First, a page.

In the court papers, Webb says he filed a copyright claim on 'The Cordoba Caper' in 2006, and between 2006 and 2009, the script (and its short-story component also called 'The Cordoba Caper') was readily available to anyone in Hollywood to read as an example of his work.
"There can be no dispute that Stallone and/or [co-screenwriter David] Callaham had access to and copied protectable elements of the screenplay," according to the lawsuit.
What are those elements? Both 'Caper' and 'The Expendables' apparently begin with an off-shore rescue that has little connection to the main plot, focus on an elite team of "highly-trained mercenaries" tasked with defeating a "rogue army general of a small Latin American country," and feature a villain named "General Garza." 'The Expendables' came out in August of 2010.
Webb is seeking unspecified damages from his lawsuit. Stallone had no comment on the case through his publicist. 'The Expendables 2' hits theaters in 2012.
Gallery | Sugar Ray Leonard's Favorite Boxing Movies
'The Fighter' (2010)
"Well, you know what, that through me for a loop because I had no idea that it would be as successful as it was," said Leonard, who appears in the 2010 Best Picture nominee. "But, if you think back, it’s about the family and boxing was the backdrop. But I fought that guy back in 1978. I remember that fight like it was yesterday… and he was a crazy son of a bitch. But, you know he proved to be a tough fight for me. Being that he was considered to be a bar room fighter.
Did Dicky Ecklund trip or knock down Sugar Ray?
Oh, it’s such bullshit! It’s so obvious. But if you ask someone from Boston, they will say I was knocked down. It depends on what demographic you’re in."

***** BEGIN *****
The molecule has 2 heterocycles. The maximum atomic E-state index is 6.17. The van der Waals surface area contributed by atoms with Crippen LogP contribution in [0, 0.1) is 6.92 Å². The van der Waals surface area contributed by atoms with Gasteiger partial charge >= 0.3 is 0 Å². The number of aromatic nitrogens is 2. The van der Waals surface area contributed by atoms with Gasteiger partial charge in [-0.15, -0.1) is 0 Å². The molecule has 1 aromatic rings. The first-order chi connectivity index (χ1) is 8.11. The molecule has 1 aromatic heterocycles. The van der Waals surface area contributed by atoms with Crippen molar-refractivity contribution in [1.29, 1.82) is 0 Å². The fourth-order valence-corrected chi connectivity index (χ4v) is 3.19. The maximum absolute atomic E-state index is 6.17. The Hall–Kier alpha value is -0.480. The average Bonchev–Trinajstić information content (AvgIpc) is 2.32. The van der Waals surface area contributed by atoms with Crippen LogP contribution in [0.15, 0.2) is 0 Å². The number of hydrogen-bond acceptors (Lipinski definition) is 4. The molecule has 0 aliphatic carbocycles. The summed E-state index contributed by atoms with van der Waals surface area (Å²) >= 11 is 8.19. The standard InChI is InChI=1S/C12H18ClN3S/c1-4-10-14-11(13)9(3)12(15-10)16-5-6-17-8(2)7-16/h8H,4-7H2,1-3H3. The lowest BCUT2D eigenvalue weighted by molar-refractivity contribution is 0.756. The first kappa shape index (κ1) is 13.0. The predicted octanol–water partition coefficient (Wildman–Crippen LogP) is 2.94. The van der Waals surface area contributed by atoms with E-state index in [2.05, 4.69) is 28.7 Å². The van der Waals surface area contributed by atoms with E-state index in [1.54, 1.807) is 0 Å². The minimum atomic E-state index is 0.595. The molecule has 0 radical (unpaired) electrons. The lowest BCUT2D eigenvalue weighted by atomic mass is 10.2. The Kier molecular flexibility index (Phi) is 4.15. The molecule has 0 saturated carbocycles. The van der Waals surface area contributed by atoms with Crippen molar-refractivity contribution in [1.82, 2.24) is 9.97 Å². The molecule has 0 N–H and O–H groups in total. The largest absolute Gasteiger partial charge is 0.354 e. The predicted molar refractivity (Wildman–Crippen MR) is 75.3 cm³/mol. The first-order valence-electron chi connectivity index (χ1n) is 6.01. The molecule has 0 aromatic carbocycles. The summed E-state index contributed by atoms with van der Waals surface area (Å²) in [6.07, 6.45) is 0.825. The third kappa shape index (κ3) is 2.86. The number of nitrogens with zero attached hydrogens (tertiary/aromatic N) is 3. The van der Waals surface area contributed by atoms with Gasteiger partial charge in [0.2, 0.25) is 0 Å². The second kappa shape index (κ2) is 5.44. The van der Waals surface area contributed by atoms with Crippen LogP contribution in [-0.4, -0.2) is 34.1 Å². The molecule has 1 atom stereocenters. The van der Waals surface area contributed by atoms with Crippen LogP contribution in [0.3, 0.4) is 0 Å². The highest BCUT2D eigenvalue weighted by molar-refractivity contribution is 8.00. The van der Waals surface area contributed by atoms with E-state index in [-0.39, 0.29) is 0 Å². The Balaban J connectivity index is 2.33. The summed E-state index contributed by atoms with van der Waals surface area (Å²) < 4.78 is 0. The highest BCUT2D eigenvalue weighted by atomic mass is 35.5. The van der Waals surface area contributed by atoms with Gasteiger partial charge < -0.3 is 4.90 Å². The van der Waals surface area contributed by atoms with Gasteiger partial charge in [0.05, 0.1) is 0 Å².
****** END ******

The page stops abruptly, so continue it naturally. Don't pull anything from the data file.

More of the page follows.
"I saw ‘Rocky’ the night before my first professional fight. February 5th, 1977, at the Baltimore Civic Center. I remember like it was yesterday. Even though I was not the underdog, it still spoke volume to all fighters because we tried to be somebody. We’re trying to get out of that hole. But you can only do so many sequels, because you kind of lose that magic and touch -- that little thing that you can’t explain, but you know it's there."
'Raging Bull' (1980)
"When I think of a boxing movie -- a real boxing, hearts pounding, emotional attachment – I think about 'Raging Bull.' [Robert] De Niro, I mean that was just an amazing display of just sheer inside the ring boxing pounding."
'The Champ' (1979)
"That’s a movie I cried at. I’m not a crybaby, but that was one of the movies because you saw the human side of the sport of boxing. You took away the nature of the sport and you look at what was in the sport."
"You know, Will Smith, he blew my mind with the kind of shape he got into. I mean, he really, really, worked hard to be the fighter. And the thing about it: It’s not easy being Muhammad Ali. There’s only one Muhammad. It’s hard to duplicate Ali’s idiosyncrasies and Ali’s mannerisms. But Will did physically look like a fighter."
'Million Dollar Baby' (2004)
"Another one is ‘Million Dollar Baby.’ I loved it. I thought Hilary Swank separated herself from being Hilary Swank. She didn’t think about being effeminate. She really became a fighter with the look. That’s what I worked on with Hugh -- I didn’t necessarily work with him on the execution with the punches as much. But, more so, to look the fighter and to feel the fighter. And that’s what boxing is all about: It takes place outside the ring. What takes place before that fight. It’s always compelling if done right."
'The Hurricane' (1999)
"I had spoken to Denzel just after he had done the movie and I said, 'Denzel, look at you, man.' The reason boxing movies are so big and they really hit is because it’s one of the most primal, mano a mano, you against me – it’s one of those sports, man, where the average guy sits on his couch and lives vicariously through his favorite fighter. Nothing like it. And Denzel really, really got the character. I was so impressed with his performance because it’s not always about the punches, it’s about what the face reveals."
'Requiem for a Heavyweight' (1962)
"Another movie that comes to mind is ‘Requiem for a Heavyweight.’ That was one of my favorites, too. It was more about the emotional contest than the physical aspects of boxing. It’s about that once-in-a-lifetime shot. That one chance to become a contender or a champion. And that’s true to what boxing is all about being a poor man’s sport – is that shot. That shot as stardom."
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